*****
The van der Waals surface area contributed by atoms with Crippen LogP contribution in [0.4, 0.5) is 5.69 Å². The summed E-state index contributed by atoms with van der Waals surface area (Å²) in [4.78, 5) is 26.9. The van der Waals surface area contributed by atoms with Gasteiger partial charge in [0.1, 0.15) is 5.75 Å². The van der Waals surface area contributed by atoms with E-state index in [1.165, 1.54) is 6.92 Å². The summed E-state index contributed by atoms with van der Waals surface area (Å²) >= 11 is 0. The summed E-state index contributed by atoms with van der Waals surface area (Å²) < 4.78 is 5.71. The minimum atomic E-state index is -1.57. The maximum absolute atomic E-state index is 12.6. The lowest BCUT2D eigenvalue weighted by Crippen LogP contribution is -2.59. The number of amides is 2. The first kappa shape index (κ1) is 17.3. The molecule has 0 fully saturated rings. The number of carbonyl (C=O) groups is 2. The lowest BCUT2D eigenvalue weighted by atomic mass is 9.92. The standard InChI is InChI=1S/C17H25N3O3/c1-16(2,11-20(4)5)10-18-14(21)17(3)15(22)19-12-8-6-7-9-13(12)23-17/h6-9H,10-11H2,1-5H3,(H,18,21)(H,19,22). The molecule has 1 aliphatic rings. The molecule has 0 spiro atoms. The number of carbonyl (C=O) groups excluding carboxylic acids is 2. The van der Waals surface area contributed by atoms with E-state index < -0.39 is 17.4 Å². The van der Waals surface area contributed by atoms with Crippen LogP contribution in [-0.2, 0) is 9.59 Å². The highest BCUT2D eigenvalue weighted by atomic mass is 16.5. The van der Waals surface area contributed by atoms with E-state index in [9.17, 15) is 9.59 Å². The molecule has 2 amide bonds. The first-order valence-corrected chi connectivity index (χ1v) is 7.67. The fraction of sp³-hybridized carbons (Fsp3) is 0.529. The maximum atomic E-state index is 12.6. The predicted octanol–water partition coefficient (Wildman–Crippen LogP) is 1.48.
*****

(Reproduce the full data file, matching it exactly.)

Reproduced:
The van der Waals surface area contributed by atoms with Crippen LogP contribution in [0.4, 0.5) is 5.69 Å². The summed E-state index contributed by atoms with van der Waals surface area (Å²) in [4.78, 5) is 26.9. The van der Waals surface area contributed by atoms with Gasteiger partial charge in [0.1, 0.15) is 5.75 Å². The van der Waals surface area contributed by atoms with E-state index in [1.165, 1.54) is 6.92 Å². The summed E-state index contributed by atoms with van der Waals surface area (Å²) >= 11 is 0. The summed E-state index contributed by atoms with van der Waals surface area (Å²) < 4.78 is 5.71. The minimum atomic E-state index is -1.57. The maximum absolute atomic E-state index is 12.6. The lowest BCUT2D eigenvalue weighted by Crippen LogP contribution is -2.59. The number of amides is 2. The first kappa shape index (κ1) is 17.3. The molecule has 0 fully saturated rings. The number of carbonyl (C=O) groups is 2. The lowest BCUT2D eigenvalue weighted by atomic mass is 9.92. The standard InChI is InChI=1S/C17H25N3O3/c1-16(2,11-20(4)5)10-18-14(21)17(3)15(22)19-12-8-6-7-9-13(12)23-17/h6-9H,10-11H2,1-5H3,(H,18,21)(H,19,22). The molecule has 1 aliphatic rings. The molecule has 0 spiro atoms. The number of carbonyl (C=O) groups excluding carboxylic acids is 2. The van der Waals surface area contributed by atoms with E-state index < -0.39 is 17.4 Å². The van der Waals surface area contributed by atoms with Crippen LogP contribution in [-0.2, 0) is 9.59 Å². The highest BCUT2D eigenvalue weighted by atomic mass is 16.5. The van der Waals surface area contributed by atoms with E-state index in [9.17, 15) is 9.59 Å². The molecule has 2 amide bonds. The first-order valence-corrected chi connectivity index (χ1v) is 7.67. The fraction of sp³-hybridized carbons (Fsp3) is 0.529. The maximum atomic E-state index is 12.6. The predicted octanol–water partition coefficient (Wildman–Crippen LogP) is 1.48.